WD Album Cover.jpgNewcastle, NSW, band Whistle Dixie have a wonderful new album, Blast Off, that captures their old-time sound and wonderful harmonies. But while the band’s sound is firmly in the country music pantheon, they are now known to all sorts of audiences, having appeared as a support act for artists such as Diesel and The Whitlams. This year they’ve appeared at the Groundwater Music Festival and this weekend they’ll be at the  Gympie Muster, and the Deni Ute Muster in October. I found out more about the band recently by talking ot multi-instrumentalist John.

How did the band form? I did my research but could not find that story.

We formed about five years ago. I met Sheldon first. We were friends through church and then both had a love to for this style and genre [of music]. We got together and played and it worked really, really well. We then started auditioning a few years later for a new singer and Sheldon had grown up with Kyla. Kyla was singing with Seven Sopranos. We contacted her to see if she’d be interested in auditioning. She was the last interview out of a whole bunch and she blew us away, and the rest is history. It just really blended beautifully.

So you said you and Sheldon had a love for this kind of music. Where did that start for you? What’s your musical background?

My dad used to listen to country music while I was growing up and had a brother who was spinning records and playing fifties rock and roll record. So I guess I never had a chance! As I got into my teenage years I got into rock, as you do, and country wasn’t even a thought. But then I heard a song called ‘I Found Jesus on the Jail House Floor’ by George Strait. I was with some friends and heard this song on the radio and I told them basically to be quiet. I remember listening to the guitar and the music. That moment changed my life, I guess. It was just one of the defining moments. I later found out the guitar player was Brent Mason, who is one of the most recorded guitar players in the country. So I kind of fell in love with it from that point onwards. It comes down to a single song and, and now it’s just how we are and how we live.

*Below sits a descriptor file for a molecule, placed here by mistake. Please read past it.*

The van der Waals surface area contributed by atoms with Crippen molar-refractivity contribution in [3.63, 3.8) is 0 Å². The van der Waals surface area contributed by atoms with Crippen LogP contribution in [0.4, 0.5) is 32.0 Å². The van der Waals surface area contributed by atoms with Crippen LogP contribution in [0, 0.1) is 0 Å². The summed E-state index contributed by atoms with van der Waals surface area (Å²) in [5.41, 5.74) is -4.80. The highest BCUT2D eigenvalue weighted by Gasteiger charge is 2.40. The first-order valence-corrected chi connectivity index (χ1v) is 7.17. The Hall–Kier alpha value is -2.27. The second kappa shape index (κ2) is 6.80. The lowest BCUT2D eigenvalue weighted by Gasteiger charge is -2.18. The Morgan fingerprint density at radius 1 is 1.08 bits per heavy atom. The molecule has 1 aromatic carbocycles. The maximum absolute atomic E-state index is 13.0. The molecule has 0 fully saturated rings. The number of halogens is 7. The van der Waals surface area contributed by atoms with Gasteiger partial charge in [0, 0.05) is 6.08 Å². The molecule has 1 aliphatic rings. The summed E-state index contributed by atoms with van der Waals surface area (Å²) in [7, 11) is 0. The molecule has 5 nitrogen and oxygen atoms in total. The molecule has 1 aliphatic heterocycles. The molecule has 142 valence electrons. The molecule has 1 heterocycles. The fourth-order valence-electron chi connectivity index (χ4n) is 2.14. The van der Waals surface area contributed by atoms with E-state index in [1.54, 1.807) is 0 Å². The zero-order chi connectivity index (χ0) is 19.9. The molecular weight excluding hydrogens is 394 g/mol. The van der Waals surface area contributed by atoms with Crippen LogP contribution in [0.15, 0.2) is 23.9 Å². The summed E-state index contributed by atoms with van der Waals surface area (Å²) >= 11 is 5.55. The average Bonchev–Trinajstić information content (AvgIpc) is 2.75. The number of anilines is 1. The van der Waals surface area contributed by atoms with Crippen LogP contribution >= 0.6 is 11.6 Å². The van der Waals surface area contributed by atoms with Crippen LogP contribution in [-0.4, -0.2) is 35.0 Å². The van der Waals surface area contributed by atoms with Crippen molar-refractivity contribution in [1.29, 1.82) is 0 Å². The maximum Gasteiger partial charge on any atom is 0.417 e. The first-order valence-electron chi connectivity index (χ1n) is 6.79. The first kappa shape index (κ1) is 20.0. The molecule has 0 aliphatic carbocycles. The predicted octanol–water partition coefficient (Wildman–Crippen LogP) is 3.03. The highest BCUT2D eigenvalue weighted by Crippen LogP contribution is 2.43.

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Interview: Lucille

Lucille 02.jpgMelbourne singer-songwriter Lucille has released two fantastic and very distinct singles, ‘The Killing Season’ and ‘Best of Me’. The first was inspired by an ABC TV series about the internal ructions of the Australian Labor Party. The second is a ballad with more romantic tones. Lucille was born in Berlin and raised in Germany, the UK, New Zealand and Australia, and she has been steeped in music since childhood. It was wonderful to have the chance to talk to her recently so I could find out more about her musical past and her eclectic present.

 

Your musical background was folk, gospel and classical. Was there anything in particular that you loved growing up or did you love it all?